The fourth and weakest film incarnation of the “Invasion of the Body Snatchers” tale proves one of the year’s more notable disappoinments. It’s a real shame considering the cautionary tale’s paranoia allegory seems ripe for fitting in with the fear mongering of terrorism that pervades today’s global political enviroment.
Of course much of that disappointment comes from the behind-the-scenes fiasco caused during the film’s production. Acclaimed German director Oliver Hirschbiegel (“Downfall”) completed a cut of the film which the studio disliked as being too low-key and arthouse for their taste. As a result they hired the Wachowski Brothers and cohort James McTeigue (“V for Vendetta”) to reshoot of around a third to a half of the film’s runtime to make it more ‘mainstream’ and faster paced.
The trouble is that neither of them have done a particularly compelling job with their individual scenes, whilst their styles are as different as oil and water. The final hybrid that has resulted of this blending has a tone that frequently shifts in radical directions, whilst the narrative falls apart thanks to increasingly bad diversions into acts of complete idiocy.
It’s a real shame as within the resulting run of the mill sci-fi actioneer there lies glimmers of an effective slow-burn psychological thriller under the bombast. From Veronica Cartwright’s small role as an abused wife disturbed by her husband’s sudden lack of violence (aside from his increase in dog murder) to interesting banter over an embassy dinner between ambassadors, there are some quieter moments of Hirschbiegel’s work which stand out and effectively inspire unease and thoughts on subjects like plague-resistant pandemics.
Granted the German helmer makes some pretty common mistakes that all foreign directors do on their first big budget American movies – there’s some clumsy handling of the performances which yields awful work from Jeremy Northam and wastes greats like Daniel Craig and Jeffrey Wright. Also, whilst the script is decent at times, it will often fall back onto some very amateur cheats to move the narrative along – one of the most notable being how the infection first spreads and then later the all too easy wrap-up of what has transpired.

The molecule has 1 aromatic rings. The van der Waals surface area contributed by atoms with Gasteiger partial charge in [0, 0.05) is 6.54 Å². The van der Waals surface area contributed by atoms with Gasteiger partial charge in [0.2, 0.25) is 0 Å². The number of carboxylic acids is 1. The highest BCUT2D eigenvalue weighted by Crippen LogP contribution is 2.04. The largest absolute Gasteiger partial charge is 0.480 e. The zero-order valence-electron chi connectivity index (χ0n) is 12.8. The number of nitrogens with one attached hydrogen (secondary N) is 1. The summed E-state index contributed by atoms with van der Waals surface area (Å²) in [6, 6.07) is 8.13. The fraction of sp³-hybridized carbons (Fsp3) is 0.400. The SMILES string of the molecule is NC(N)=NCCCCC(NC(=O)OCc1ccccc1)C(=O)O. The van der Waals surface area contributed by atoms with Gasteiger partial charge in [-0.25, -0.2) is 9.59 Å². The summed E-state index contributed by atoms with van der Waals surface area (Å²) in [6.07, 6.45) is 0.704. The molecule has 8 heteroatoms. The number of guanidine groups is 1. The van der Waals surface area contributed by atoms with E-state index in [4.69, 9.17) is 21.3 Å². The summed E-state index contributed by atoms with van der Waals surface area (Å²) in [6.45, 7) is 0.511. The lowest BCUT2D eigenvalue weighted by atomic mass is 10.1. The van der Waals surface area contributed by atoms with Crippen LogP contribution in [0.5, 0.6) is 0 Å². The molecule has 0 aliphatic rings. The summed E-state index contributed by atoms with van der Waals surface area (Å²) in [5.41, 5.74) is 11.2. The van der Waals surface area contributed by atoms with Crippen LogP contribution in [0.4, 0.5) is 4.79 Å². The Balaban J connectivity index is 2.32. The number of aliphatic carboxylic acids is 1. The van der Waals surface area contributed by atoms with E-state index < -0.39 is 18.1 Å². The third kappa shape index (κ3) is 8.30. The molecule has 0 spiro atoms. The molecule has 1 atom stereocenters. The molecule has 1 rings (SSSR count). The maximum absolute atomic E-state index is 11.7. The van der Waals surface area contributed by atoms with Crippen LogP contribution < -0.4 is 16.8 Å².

Yet those cheats seem tame compared to some of the blundering decisions made during the more action oriented scenes that McTeigue and the Wachowski’s have crafted. Much of the film’s reshoots obviously come in the film’s last act which is essentially one long chase scene with Nicole Kidman trying to find her kid and then get him to safety. The pacing keeps things moving along, for all its outright clumsiness it’s certainly not a dull film as such, but as the ending approaches things get more and more silly and laughable.
When Kidman is racing down a street, her car fully on fire but somehow driving for miles without exploding, what should’ve been tense and gripping has long ago become comedic. It isn’t helped that the actress herself, who has been stuck in a glut of bad films for years now with only the occasional strong effort shining through (eg. “The Interpreter”), is stuck playing a character that veers between emotionless automaton and the harried gun-toting single mother routine that Jodie Foster has been milking for the last few years.
Attempts to insert some contemporary relevance into the story, the factor that could’ve really lifted this into another league, is restricted to one or two off-hand references to Iraq, Darfur and even Hurricane Katrina. The gloomy but interesting lit suburban settings make it a visually interesting film, and the often tight frames and confined spaces help boost the tension.
However, because much of the potential has been wasted, the film is understandably getting slammed in the media as it should. It’s certainly not as bad as that, but what is here is very disappointing considering that what could’ve been a great paranoid thriller that would’ve only pleased a limited audience has now become a rather lame generic action drama that won’t really please anyone.